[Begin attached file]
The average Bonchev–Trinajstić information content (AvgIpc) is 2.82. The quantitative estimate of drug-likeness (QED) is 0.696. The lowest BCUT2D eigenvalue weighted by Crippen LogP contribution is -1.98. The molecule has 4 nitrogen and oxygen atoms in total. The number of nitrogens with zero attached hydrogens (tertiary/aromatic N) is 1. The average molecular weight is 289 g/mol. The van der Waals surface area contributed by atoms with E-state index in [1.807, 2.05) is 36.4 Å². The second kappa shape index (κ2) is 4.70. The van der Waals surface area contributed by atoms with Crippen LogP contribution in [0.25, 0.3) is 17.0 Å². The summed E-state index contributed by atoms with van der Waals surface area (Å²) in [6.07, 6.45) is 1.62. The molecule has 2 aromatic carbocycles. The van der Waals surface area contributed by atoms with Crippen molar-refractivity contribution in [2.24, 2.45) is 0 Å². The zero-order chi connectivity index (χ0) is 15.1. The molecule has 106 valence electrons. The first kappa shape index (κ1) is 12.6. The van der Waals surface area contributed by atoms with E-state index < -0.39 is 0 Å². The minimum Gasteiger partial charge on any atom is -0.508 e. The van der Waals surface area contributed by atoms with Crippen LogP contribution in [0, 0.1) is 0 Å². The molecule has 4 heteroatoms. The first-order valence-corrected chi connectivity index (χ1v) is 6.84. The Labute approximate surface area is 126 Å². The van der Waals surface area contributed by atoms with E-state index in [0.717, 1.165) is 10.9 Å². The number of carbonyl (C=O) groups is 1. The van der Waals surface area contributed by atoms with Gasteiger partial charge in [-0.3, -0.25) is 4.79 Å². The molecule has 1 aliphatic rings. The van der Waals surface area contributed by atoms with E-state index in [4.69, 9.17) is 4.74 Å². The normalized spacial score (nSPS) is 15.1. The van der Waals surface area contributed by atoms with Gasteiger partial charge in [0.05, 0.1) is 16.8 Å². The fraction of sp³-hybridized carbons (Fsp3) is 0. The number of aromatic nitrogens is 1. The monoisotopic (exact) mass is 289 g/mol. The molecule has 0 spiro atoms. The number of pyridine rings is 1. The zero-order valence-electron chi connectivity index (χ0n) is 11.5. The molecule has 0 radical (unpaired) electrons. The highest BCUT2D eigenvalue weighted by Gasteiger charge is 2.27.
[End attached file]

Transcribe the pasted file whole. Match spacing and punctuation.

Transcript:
The average Bonchev–Trinajstić information content (AvgIpc) is 2.82. The quantitative estimate of drug-likeness (QED) is 0.696. The lowest BCUT2D eigenvalue weighted by Crippen LogP contribution is -1.98. The molecule has 4 nitrogen and oxygen atoms in total. The number of nitrogens with zero attached hydrogens (tertiary/aromatic N) is 1. The average molecular weight is 289 g/mol. The van der Waals surface area contributed by atoms with E-state index in [1.807, 2.05) is 36.4 Å². The second kappa shape index (κ2) is 4.70. The van der Waals surface area contributed by atoms with Crippen LogP contribution in [0.25, 0.3) is 17.0 Å². The summed E-state index contributed by atoms with van der Waals surface area (Å²) in [6.07, 6.45) is 1.62. The molecule has 2 aromatic carbocycles. The van der Waals surface area contributed by atoms with Crippen molar-refractivity contribution in [2.24, 2.45) is 0 Å². The zero-order chi connectivity index (χ0) is 15.1. The molecule has 106 valence electrons. The first kappa shape index (κ1) is 12.6. The van der Waals surface area contributed by atoms with E-state index < -0.39 is 0 Å². The minimum Gasteiger partial charge on any atom is -0.508 e. The van der Waals surface area contributed by atoms with Crippen LogP contribution in [0, 0.1) is 0 Å². The molecule has 4 heteroatoms. The first-order valence-corrected chi connectivity index (χ1v) is 6.84. The Labute approximate surface area is 126 Å². The van der Waals surface area contributed by atoms with E-state index in [0.717, 1.165) is 10.9 Å². The number of carbonyl (C=O) groups is 1. The van der Waals surface area contributed by atoms with Gasteiger partial charge in [-0.3, -0.25) is 4.79 Å². The molecule has 1 aliphatic rings. The van der Waals surface area contributed by atoms with E-state index in [4.69, 9.17) is 4.74 Å². The normalized spacial score (nSPS) is 15.1. The van der Waals surface area contributed by atoms with Gasteiger partial charge in [0.05, 0.1) is 16.8 Å². The fraction of sp³-hybridized carbons (Fsp3) is 0. The number of aromatic nitrogens is 1. The monoisotopic (exact) mass is 289 g/mol. The molecule has 0 spiro atoms. The number of pyridine rings is 1. The zero-order valence-electron chi connectivity index (χ0n) is 11.5. The molecule has 0 radical (unpaired) electrons. The highest BCUT2D eigenvalue weighted by Gasteiger charge is 2.27.